+61401395441 leigh@optomly.com.au

At uni, you may have had a common room. It was an area that you could access your locker, grab a bite in-between lectures, catch up with other students, cram for the next exam or discuss a difficult patient you’d just seen for several hours.

Then there were rumours of friends going to see other common rooms, like the one that the dental students had. They were said to have much better amenities like table tennis, pool tables and better cooking facilities. And more couch space to relax on.

Social media is like a huge digital common room. Like a common room, we use social media to connect, be entertained or learn from others. It gives us a way of relaxing with a busy lifestyle.

We know that the internet is becoming increasingly popular. Approximately 50% of Australians use social media everyday (according to Sensis Social Media Report). Australians on social media have an average of 297 friends contacts or followers. They like to connect with friends, family and create or join communities aligned with their interests.

Ignoring social media is a bit like choosing to never enter the common room. At Uni, this would mean missing out on the laughter, camaraderie, and learning that happens there. As a result, you might feel less engaged with your classmates. Study may feel boring or lonely.

To embrace social media in your practice, here are four key areas:

  1. To engage people as individuals

Each of your patients are the heroes of their own world. They have their own journey. They overcome struggles each day. They work hard to succeed in their work and personal lives.

Like Yoda from Star Wars, patients have a problem. They seek you out as their guide. In their case, they had and eye problem. In Luke Skywalker’s case, it was the internal struggle of whether or not he had what it takes.

Patients are all unique with their own interests, sports, and occupations. And then their role may change over time. Or even when they reach the front door of home.

Social media involves understanding that patients are individual, and that you are a guide in their journey.


2. Continuously over time

Trust is something that you cannot earn overnight. However, you can speed up the process with social media.

Posting valuable information online, and making it regular, gives you a head start in developing trust before any initial appointment.

Perhaps a patient read something that you posted about how you have new technology or tool for treating dry eye. Or that you can reshape their corneae overnight with Ortho-K. Patients like these are more likely to trust your recommendation before they meet you in person.

However on social media, patients may only notice your last post (or perhaps a couple before that). Some patients may have only just discovered your Facebook Page. Others may have followed you from the start. (But not seen your articles due to Facebook reducing the natural reach of Pages.)

Social media is a bit like a river- you must contribute regularly to it, or it gets carried away by the current of information. As a uni student, visiting the common room regularly means that you were more likely to meet other students and get to know them.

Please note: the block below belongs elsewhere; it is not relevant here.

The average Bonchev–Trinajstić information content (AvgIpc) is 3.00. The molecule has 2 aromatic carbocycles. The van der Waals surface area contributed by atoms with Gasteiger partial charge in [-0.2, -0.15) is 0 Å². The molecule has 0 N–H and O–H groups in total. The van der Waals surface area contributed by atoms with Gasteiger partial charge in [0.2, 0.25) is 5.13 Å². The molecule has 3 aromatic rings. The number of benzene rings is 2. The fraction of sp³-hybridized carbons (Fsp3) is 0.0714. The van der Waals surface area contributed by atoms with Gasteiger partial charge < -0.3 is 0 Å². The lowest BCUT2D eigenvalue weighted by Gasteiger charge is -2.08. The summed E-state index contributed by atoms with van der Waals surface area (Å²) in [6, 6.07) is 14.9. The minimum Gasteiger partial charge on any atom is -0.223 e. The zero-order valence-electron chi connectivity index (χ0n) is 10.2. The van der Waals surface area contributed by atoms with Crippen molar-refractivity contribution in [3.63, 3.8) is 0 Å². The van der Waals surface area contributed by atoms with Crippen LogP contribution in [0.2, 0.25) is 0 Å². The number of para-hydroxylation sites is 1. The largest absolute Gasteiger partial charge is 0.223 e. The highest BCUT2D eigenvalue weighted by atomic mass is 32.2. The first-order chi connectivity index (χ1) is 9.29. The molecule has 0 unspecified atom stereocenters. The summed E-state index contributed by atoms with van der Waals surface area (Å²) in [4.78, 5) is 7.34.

3. Directed towards an outcome

Who is your best patient? You know the ones that you can easily relate to, someone who listens well, and is motivated to do all of the things that you tell them. We all want many more of these patients.

The better that you can describe your best patient, the better that you can find more patients like them on social media. Things like age, gender, suburb, interests are all useful and there are many more ways can be used.

Your goal of social media may be to develop trust with patients like these. Write to them in the way that engages them, and their friends and family will follow.


4. Everywhere they are

Facebook is the number one social media platform currently. In early 2015, it had 1.44 billion active users. These are people who have logged in at least once in the last 30 days.

The next most common platforms are: Twitter, LinkedIn, Youtube and Google+, according to Social Media Examiner.

Your best place to start with social media is Facebook. Post information there like you were speaking to your best patients. Think about the time that they are most likely to read it. This may be first thing in the morning, or sometime in the evening.


As you establish your reputation on social media, you will start to see more patients wanting to hear what you have to say.

Give your patients the awesome common room experience. Say something brief or funny or thoughtful or useful. Invite them to share. Make your social media presence a great place to connect.

Then you will reap the rewards of motivated patients who trust what you say.


Comment below on your favourite memory of spending time in the common room at Uni? 


Free Download: How to use Google to bring you more potential patients

Free Download: How to use Google to bring you more potential patients

Need new patients? Don't get left behind. Download the guide "How to use Google to bring you more potential patients" as seen in Optometry Australia News 2018


You have Successfully Subscribed!